Low-Alcohol Ciders Are Designed for Easy Drinking
Ciders are often thought of as a lighter, refreshing, easy-drinking alternative to beer based solely on their flavor profile. But when it comes to ABV, ciders can actually pack quite a punch. Crisp Apple, the flagship product from America's best-selling cider brand, Angry Orchard, is 5 percent ABV—the same as a Budweiser. Meanwhile, Vermont's Shacksbury, a more artisanal cider brand, cans its craft ciders at 6.5 percent ABV, getting into IPA territory.
The reason ciders can be so strong makes sense: Alcohol comes from fermenting sugars, something apple juice can have plenty of. But it's also understandable that, similar to how light beer emerged in the late '70s and early '80s and, more recently, "session IPAs" became all the rage on the craft beer scene, cider drinkers might also be interested in options that won't leave them lying on the floor. So this summer, Angry Orchard, the country's biggest cider brand, and Shacksbury, one of the country's most interesting and quickly expanding cider brands, both released their takes on "session ciders."
Released nationwide in April, Easy Apple is Angry Orchard's take on a lower ABV cider. Probably not coincidentally, whereas their Crisp Apple cider comes in at the same ABV as a Budweiser, Easy Apple is 4.2 percent ABV, the same as a Bud Light. However, though lower alcohol is a big selling point, some cider drinkers may be more interested in this new product's other major claim: It's "less sweet." Grating sweetness has long been a potential turnoff for mainstream American ciders: For Easy Apple, which is made from a mix of culinary and French bittersweet apples, Angry Orchard promises that this cider finishes "refreshingly dry."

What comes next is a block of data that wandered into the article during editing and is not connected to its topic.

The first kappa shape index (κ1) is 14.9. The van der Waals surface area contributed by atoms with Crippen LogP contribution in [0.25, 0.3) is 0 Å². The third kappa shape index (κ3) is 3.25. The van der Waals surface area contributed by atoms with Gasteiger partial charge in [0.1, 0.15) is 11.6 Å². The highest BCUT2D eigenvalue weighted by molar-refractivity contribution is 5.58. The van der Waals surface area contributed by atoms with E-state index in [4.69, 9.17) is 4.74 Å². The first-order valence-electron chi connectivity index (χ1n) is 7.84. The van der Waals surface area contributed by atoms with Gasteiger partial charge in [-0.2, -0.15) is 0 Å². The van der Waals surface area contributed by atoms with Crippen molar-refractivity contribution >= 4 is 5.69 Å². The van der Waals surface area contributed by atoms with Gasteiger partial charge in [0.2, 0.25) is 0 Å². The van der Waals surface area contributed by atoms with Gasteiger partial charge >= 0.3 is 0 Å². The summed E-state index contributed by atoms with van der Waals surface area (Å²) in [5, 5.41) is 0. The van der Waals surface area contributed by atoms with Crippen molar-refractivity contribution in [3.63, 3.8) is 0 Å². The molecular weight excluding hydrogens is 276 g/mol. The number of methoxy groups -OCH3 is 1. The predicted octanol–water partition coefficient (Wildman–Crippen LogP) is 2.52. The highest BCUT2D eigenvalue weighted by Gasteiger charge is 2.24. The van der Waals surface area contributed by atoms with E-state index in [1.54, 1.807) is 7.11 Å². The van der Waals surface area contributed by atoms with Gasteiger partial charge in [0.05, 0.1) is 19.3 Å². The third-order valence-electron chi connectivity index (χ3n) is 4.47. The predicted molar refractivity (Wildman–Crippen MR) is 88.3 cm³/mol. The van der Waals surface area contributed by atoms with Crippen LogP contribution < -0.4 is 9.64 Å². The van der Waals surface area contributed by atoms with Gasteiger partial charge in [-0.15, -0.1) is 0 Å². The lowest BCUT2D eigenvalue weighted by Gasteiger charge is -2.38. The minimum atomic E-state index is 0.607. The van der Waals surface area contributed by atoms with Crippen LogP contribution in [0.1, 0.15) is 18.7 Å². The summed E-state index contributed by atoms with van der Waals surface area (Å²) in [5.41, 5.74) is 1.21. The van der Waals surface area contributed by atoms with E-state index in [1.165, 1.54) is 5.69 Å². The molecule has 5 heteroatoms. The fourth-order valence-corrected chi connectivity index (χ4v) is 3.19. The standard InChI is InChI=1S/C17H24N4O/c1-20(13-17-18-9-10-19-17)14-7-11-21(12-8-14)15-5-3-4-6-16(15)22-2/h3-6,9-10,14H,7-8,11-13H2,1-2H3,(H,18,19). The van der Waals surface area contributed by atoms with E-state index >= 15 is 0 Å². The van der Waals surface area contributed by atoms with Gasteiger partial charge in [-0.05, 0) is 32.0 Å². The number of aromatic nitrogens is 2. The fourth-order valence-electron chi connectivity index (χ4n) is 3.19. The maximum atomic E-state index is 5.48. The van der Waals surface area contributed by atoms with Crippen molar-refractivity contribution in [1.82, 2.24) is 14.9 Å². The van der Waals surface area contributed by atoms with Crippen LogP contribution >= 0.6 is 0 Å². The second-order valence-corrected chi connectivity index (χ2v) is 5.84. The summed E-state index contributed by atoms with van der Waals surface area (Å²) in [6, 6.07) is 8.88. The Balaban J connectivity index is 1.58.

For those seeking a different kind of twist on a sessionable cider, Shacksbury decided to cut its alcohol levels the old-fashioned way, by mixing an alcoholic drink with non-alcoholic drink to create a spritz. Originally released back in May, these 3.8 percent ABV canned beverages came in two varieties: Cider Spirtz and Citrus Spritz. The former, "inspired by the classic Italian spritz tradition," mixed Vermont-produced cider with a natural elixir featuring rose petal and grapefruit made by Burlington's own Alice & the Magician. That latter version was similar, but with a more citrus-focused elixir and less sweetness. Unfortunately, the Cider Spritz has since sold out, but seeing as Shacksbury has continued to grow its can line over the past couple years, hopefully we'll see a similar incarnation again next summer.
Shacksbury and Angry Orchard certainly aren't the first two brands to create session ciders: A number of products, both in the U.S. and the U.K., label themselves as such. But since these two brands are at the forefront of the cider business, their interest in lower ABV ciders could signal that lighter ciders are set to gain more traction moving forward.